Thursday, January 4, 2018

Guest Post with Jennifer Laam

Photo Credit: Prescious Depictions Photography

Jennifer Laam is the author of The Secret Daughter of the Tsar, The Tsarina’s Legacy, and the forthcoming The Lost Season of Love and Snow, all from St. Martin’s Griffin. She is represented by Erin Harris at Folio Literary Management. Jennifer has lived in Los Angeles and the suburbs of Detroit, and currently resides in California’s Central Valley. When she is not busy writing or reading, Jennifer spends her time obsessing over cosplay, trying new vegetarian recipes, line dancing, and spoiling cats. She works for her alma mater, University of the Pacific.


Russia’s greatest poet, Alexander Pushkin, died after a duel in which he fought to defend the honor of his beautiful young wife – Natalya Gonchorava. Now it’s time to hear Natalya’s side of the story.

Alexander and Natalya were attractive, charismatic people and deeply in love. Their passionate romance is the heart of The Lost Season of Love and Snow.

Before and after her husband’s duel, Natalya was the target of vicious rumors. She was even blamed for Alexander’s death. I want to help restore Natalya’s historical reputation.

Alexander and Natalya were active in the imperial court of Tsar Nicholas I, a fascinating and sometimes dangerous place. I hope readers love experiencing that world as much as I loved to research and write about it.

I particularly enjoyed researching costume and masquerade balls. Natalya shares my passion for taking on another identity, even if it’s just for a night.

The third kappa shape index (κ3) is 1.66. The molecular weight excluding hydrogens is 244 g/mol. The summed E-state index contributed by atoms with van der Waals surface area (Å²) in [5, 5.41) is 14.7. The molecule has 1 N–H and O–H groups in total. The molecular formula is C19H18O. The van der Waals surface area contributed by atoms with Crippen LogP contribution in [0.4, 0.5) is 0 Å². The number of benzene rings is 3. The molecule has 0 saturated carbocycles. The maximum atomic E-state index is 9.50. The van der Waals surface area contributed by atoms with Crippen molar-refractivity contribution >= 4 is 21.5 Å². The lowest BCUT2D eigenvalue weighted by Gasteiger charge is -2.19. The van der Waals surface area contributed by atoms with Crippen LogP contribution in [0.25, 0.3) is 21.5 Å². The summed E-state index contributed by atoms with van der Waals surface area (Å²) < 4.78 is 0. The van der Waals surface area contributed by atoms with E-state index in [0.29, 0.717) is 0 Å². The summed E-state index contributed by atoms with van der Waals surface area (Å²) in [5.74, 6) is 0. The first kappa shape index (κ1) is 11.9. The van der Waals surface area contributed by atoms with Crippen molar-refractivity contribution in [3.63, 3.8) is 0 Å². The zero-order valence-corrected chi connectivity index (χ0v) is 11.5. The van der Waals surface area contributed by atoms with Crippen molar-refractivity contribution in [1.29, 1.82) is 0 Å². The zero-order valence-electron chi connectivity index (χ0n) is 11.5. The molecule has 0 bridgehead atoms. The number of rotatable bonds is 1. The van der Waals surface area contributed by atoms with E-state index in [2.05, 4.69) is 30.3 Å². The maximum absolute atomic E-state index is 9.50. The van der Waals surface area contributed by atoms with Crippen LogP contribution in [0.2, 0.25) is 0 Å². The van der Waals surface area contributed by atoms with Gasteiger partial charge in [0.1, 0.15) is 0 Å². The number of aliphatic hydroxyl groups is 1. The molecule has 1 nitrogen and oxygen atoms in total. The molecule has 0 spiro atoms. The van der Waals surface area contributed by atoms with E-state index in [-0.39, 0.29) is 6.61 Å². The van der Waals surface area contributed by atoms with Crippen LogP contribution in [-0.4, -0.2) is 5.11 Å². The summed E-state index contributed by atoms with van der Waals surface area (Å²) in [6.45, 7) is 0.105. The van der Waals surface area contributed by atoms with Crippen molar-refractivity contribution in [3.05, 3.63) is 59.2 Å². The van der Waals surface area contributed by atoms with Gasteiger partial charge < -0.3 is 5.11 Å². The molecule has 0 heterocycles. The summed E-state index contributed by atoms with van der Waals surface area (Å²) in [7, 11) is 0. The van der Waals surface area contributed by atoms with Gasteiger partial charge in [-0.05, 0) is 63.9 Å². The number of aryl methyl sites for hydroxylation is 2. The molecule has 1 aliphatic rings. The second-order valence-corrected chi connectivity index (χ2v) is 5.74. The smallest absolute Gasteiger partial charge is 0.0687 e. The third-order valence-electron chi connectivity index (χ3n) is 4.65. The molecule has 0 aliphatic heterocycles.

I believe Natalya was a victim of what we would call sexual harassment. As we see today, powerful men can feel entitled to romantic favors. Telling women’s stories is a potent tool to stop this abuse of power.

From the start of the novel, Natalya and her sister, Ekaterina, have a testy relationship and it only goes downhill from there. I based the relationship on my research into their lives and also took inspiration from feuding fictional sisters, such as Edith and Mary on Downton Abbey and even Marcia and Jan on The Brady Bunch.

In 1825, a group of idealistic young officers attempted to overthrow Tsar Nicholas I and replace him with his more liberal brother. The impact of Alexander Pushkin’s poetry on the Decembrists, and the harsh reprisals for their actions, deeply affect the characters in my book.

Although he’s not widely known to English language readers, Alexander Pushkin’s poem, stories, and translation of fairy tales are a joy. My personal favorites are The Bronze Horseman, Evgeny Onegin, and Mozart and Salieri (the basis for the play and film Amadeus). I hope my novel encourages people to read Alexander Pushkin’s work.

For my last novel, I researched and wrote about Catherine and was thrilled to find a connection between the empress and Natalya’s family that worked its way into The Lost Season of Love and Snow.


A man says he will die for you. A woman is taught to lower her gaze and blush before hiding once more behind a silken fan. Men are given to self-aggrandizement, while women flatter egos and keep men tied to this earth. Such is the way of the world, or so I was taught in the days before I gained a reputation as the villain of St. Petersburg.

I know better now.